B2B companies are getting the message: Digital experience is a key to survival.
But like all great experiences, someone has to plan it — and own it. Perhaps that lucky person is you.
The good news is that part of your battle is already won. Someone in a leadership role was smart enough to recognize the mandate of digital transformation.
So what's next?
It Takes a Village
The first order of business is to ditch your digital strategy.
If you’re doing things right, digital is just a part of your overall business strategy. It’s not separate. It doesn’t belong in its own department. It doesn’t belong to just one team.
You need to integrate digital with every other aspect of the business. Ask yourself,
- What is the current state of the business?
- Where does the business want to be?
- What has worked and not worked?
- What are the desired outcomes?
- How does digital help achieve the overall business goals?
Answer these questions first, then establish goals and performance metrics to support the framework.
When you start building that framework, build it on a solid foundation that begins with your company’s brand promise. Let the brand promise and commitments to your customers serve as the beacon to your strategy.
Once you have the fundamentals in place, you can start building the framework. Here are 5 tips to get you started:
Understand Your Digital Customer
There are differences between online and offline customers, and your strategy should address them.
What's more, the way people shop online changes constantly. According to a recent Google study, 46 percent of potential buyers researching B2B products are millennials, up from 27 percent in 2012.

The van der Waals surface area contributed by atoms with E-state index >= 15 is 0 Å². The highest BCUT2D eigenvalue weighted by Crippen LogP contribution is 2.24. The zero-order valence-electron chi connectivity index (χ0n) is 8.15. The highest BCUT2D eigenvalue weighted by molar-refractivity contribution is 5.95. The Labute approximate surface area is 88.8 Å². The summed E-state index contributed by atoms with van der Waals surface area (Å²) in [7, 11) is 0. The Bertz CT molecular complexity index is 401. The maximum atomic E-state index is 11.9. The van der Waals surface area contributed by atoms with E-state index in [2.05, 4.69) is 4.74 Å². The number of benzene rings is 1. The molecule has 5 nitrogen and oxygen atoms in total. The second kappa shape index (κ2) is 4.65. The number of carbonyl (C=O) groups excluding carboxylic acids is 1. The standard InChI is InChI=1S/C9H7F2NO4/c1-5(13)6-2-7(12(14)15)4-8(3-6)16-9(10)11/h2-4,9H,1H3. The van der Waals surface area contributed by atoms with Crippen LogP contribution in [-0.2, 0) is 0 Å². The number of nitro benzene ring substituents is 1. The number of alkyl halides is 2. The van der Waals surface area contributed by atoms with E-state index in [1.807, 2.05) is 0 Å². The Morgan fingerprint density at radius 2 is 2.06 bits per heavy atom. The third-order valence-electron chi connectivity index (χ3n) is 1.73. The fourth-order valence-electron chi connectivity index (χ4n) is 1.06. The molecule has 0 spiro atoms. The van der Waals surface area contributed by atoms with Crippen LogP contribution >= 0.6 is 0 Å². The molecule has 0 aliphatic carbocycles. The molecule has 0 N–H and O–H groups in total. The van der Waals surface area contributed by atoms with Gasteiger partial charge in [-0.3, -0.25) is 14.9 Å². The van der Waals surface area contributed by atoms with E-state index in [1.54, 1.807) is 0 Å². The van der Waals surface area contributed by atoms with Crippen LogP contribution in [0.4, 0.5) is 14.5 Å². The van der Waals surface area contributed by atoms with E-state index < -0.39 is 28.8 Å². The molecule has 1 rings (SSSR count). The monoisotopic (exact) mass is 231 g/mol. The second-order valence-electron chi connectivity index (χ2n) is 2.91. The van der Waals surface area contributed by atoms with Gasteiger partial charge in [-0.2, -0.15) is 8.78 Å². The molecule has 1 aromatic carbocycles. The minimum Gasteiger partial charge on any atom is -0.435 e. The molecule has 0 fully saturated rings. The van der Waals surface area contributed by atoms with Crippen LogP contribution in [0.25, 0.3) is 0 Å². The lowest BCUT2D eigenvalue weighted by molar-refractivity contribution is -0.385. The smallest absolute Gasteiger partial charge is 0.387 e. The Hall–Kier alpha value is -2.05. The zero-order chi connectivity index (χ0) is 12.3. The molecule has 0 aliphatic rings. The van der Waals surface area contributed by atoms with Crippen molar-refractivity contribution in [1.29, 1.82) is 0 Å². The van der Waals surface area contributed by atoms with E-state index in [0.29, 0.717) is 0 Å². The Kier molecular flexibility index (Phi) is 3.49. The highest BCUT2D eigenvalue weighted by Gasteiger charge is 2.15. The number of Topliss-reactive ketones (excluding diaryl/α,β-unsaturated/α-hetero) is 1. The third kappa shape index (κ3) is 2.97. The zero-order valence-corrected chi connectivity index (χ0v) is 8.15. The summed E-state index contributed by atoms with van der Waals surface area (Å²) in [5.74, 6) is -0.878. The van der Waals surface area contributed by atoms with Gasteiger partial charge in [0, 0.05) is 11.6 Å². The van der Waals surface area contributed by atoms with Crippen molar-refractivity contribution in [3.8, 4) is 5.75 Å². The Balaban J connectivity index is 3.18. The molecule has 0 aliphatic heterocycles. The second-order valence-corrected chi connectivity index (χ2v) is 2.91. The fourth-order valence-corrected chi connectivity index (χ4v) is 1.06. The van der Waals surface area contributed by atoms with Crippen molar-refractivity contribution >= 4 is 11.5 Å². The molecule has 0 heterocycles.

Not only is the age of your buyer changing, but the way they buy is changing, too.
Of those surveyed, 34 percent of people involved in B2B buying decisions in 2014 used their mobile devices across each stage of the purchase compared to 18 percent in 2012. You can’t assume you know your customers and their purchase journeys until you do a deeper analysis with concrete data.
Only then can you validate your assumptions and act on the facts.
Map the Customer Journey
In a study developed by Econsultancy, nearly 80 percent of consumers claimed they feel misunderstood by the average brand. Customer journey mapping will help solve this problem.
The exercise not only maps out the purchase path, but it goes deeper into customer personas. Journey mapping weaves in the emotional state of your customers.
What motivates a person to come seek you out? Are they a decision-maker or were they told to go to do research by someone else?
Journey mapping will also uncover hidden gems like what devices your customers are using to buy or access your site along with roadblocks disrupting their path.
These insights will help you shape your strategy for content organization and delivery. In addition, journey mapping will provide the hard data you need to validate the purchase path and solutions needed to shape a great experience.
Make DX a Top-Down Priority
Digital experience goes across the entire company touching call center capabilities, social, in-store purchasing, sales, IT and mobile to name a few.
Leaders must walk the talk if they are truly making DX a priority. DX can’t be put in its own silo.